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Bounty Hounds

Platform(s): PSP
Genre: RPG/Action
Publisher: Namco
Developer: Xpec
Release Date: Feb. 1, 2006

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PSP Review - 'Bounty Hounds'

by Agustin on Sept. 15, 2006 @ 1:06 a.m. PDT

Bounty Hounds is a third-person weapons-based action game for the PSP in which players utilize a massive selection of weapons and armor in order to fight more than 40 alien species across 40 expansive missions in a future gone awry.

Genre: Action
Publisher: Namco Bandai
Developer: XPEC Entertainment
Release Date: September 12, 2006

Despite providing near PS2-quality graphics, most games in the PSP library have this strange PS1-era feel to them. It isn't necessarily the lack of a second analog input that causes this; after all, the dual shock was established as the standard for quite a few years of the original PlayStation's lifespan. Perhaps these PSP development teams tend to have PS1 veterans on staff. Or maybe developers take advantage of their smaller budgets in a positive way by digging back into their old, unused design documents and finally making the games they wanted to five or more years ago. Regardless, the PSP invokes the PS1 in a strong way, and not necessarily negatively.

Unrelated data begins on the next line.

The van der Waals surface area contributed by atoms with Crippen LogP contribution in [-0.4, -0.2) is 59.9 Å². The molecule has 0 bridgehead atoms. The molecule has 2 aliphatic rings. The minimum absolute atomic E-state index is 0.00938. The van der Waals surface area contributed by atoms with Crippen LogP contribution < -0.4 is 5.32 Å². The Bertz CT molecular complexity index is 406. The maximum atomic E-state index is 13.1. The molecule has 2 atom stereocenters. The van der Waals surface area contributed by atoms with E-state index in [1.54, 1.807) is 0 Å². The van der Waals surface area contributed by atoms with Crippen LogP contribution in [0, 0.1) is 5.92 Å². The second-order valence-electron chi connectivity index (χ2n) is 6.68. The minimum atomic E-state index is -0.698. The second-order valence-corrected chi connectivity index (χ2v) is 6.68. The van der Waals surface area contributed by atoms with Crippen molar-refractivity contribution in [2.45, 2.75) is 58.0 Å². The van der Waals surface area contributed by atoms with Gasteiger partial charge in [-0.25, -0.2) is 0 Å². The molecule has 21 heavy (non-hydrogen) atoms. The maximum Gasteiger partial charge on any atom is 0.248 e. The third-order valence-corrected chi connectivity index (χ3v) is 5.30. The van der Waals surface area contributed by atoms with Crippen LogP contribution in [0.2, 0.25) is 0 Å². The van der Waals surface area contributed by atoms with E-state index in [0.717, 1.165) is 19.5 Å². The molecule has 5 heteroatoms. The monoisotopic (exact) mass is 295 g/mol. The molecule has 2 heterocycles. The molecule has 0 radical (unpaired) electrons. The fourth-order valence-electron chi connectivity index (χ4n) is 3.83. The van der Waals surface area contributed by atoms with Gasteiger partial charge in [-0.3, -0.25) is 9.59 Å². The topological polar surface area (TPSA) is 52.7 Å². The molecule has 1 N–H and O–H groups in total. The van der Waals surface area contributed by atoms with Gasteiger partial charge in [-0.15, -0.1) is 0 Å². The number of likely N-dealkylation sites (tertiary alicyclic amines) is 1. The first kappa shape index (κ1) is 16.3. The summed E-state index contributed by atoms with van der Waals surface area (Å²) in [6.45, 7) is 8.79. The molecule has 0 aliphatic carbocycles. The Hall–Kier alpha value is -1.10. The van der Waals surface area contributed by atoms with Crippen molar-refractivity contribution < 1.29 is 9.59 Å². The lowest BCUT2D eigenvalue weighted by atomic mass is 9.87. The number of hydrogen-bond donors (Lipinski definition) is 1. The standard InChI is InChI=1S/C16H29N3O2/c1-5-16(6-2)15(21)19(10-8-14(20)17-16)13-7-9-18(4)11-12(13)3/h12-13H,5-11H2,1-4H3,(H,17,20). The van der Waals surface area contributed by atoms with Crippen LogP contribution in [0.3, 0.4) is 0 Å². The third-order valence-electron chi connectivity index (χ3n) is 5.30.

Bounty Hounds couldn't have existed in the PS1 era, yet the way it feels sends me straight back to that time. This Dynasty Warriors meets Phantasy Star Online presentation is definitely a product of the Dreamcast/PlayStation 2/Xbox/Gamecube period. It's all in the presentation of the game. This generic sci-fi look seems like something that would have been quickly green-lighted six or seven years ago, but begrudgingly now, given the new market benchmarks (i.e., urban crime games). The murky, pseudo-political storyline recalls late-'90s attempts on earlier platforms. And sure, these types of games still come out from time to time, but they're usually abhorrent budget titles. Bounty Hounds seems to be at least moderately financed.

Despite the short draw distance, the meat of this title would not have been possible on the original PlayStation (although it might have made for a nice five-frames-per-second Nintendo 64 experience). Between five to 10 enemies crowd the screen at almost any given moment. On the other hand, their A.I. recalls 1997 quite vividly: charge enemy, stand still for a moment of planned vulnerability, and attempt a most likely futile attack. Repeat thousands of times.

This formula isn't uncommon with modern games; we've all played Dynasty Warriors, and even next-gen games like Ninety-Nine Nights have the same concept driving them. But Bounty Hounds, with much faster action than the aforementioned games, seems to need something more than this. Unlike Dynasty Warriors, there isn't much of a method to the enemy formations. There aren't positions to defend. There are no ranks to break up. No officers to dispatch. Enemies simply spawn and seemingly expect to be killed.